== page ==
Species: Theropithecus gelada.

PHYSICAL DESCRIPTION: Male Ht. 2.2 ft., Wt. 50 lbs. Female Ht. 2 ft., Wt. 35 lbs. Coat: brown, turning to cream at ends of long hairs, mane and cape over shoulders, naked area of red skin around base of neck, surrounded by whitish lumps which in females vary in size with the menstrual cycle. Upper lip can be everted, used in "flash" display of canines. Large canines, esp. males. Stubby hands have opposable thumbs useful for picking up small food items such as grass stems and seeds, and are good at digging up roots and tubers. Quadrupedal, although feeding is usually done while sitting. Longevity: about 15 years in wild.


ECOLOGY: Terrestrial foragers. Grasslands. Sleep on cliffs. Home range: 10 km2 Day range: 2 km. Population density: variable, approx. 70 / km2

DIET: Grass, seeds, tubers, bulbs, fruit, insects.

SOCIAL ORGANIZATION: complex hierarchical groups composed of polygynous one-male units, bands, and herds. Foraging groups typically are OMU's, with one adult male and 1-10 females + offspring. Females form life-long coalitions with close maternal relatives (sisters, mothers, ...). Dominant and peripheral females; peripheral females usually determine daily foraging. Bachelor males commonly form all-male groups; solitary males occasionally follow OMU's and attempt to attract some of the younger females away. Male transfer, at least as far as band level; female kin groups. Frequent play among juveniles. Complex social relationships among various levels of social hierarchy. Herds probably serve predator avoidance function.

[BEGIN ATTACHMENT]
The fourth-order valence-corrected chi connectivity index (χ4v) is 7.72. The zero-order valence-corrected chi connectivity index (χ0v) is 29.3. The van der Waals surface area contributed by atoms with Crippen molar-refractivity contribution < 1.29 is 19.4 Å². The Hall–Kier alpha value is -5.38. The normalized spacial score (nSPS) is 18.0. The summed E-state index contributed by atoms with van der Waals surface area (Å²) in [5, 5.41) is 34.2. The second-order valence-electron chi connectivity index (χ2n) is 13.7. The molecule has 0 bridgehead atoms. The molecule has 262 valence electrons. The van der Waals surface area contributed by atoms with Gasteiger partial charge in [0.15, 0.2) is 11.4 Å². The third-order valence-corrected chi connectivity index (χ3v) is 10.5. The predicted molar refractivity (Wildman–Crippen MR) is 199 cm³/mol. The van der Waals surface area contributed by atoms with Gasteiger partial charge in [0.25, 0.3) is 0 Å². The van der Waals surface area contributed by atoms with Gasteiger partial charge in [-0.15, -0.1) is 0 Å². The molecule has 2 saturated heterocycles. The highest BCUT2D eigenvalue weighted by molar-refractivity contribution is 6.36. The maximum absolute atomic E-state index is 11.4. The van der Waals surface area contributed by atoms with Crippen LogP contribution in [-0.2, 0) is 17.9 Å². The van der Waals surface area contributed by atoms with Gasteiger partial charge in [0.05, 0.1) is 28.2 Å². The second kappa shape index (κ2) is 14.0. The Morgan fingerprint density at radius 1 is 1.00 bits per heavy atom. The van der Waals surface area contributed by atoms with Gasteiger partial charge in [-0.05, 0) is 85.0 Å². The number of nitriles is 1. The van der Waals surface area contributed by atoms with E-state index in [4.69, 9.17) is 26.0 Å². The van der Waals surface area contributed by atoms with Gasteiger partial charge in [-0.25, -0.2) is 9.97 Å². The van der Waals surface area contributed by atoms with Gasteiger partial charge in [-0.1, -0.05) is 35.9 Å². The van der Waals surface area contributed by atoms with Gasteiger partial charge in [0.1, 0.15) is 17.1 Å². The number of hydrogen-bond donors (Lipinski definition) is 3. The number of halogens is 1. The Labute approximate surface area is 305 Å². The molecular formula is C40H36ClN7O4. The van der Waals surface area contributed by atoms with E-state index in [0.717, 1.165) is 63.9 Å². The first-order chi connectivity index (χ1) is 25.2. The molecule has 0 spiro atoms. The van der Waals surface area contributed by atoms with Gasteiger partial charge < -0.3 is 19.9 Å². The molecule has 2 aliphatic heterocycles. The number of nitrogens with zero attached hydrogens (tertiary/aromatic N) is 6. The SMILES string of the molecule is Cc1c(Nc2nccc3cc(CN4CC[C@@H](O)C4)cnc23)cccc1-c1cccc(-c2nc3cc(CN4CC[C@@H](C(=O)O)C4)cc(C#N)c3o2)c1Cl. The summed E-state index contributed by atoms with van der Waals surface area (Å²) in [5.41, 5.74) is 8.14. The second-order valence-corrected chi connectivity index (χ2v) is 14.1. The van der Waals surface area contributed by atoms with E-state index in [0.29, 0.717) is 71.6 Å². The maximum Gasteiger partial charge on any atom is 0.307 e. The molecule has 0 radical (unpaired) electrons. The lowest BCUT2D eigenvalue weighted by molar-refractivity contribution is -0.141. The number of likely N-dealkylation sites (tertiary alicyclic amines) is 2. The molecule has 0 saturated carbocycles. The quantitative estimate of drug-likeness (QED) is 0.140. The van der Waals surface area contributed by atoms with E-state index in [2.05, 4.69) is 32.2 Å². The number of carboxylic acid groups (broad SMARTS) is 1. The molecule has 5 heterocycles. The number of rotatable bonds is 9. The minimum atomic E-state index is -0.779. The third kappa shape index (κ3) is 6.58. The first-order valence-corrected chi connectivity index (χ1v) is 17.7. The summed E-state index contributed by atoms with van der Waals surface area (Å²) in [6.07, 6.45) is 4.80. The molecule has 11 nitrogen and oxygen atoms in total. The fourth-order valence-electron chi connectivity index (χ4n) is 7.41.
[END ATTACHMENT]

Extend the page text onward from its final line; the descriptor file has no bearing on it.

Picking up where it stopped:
REPRODUCTION: Males sexually mature at 6 yrs, but unlikely to be successful reproducers until 8+. Females sexually mature at 4-5 yrs. Gestation length: 6 months. Moderate estrus swellings, including chest and neck. Litter size: 1. Interbirth interval: 2 yrs. Infant birth wt.: 3 lbs.

PARENTAL CARE: Infants carried by females for 8 mo. Weaning at 1 yr. Possible occasional male protection?

TOPIC OF SPECIAL INTEREST: Complex social interactions, estrus swellings, coalitions, large goups, complex kinship.


Dunbar, R.I.M. 1984. Reproductive decisions: an economic analysis of gelada baboon social strategies. Princeton: Princeton University Press.

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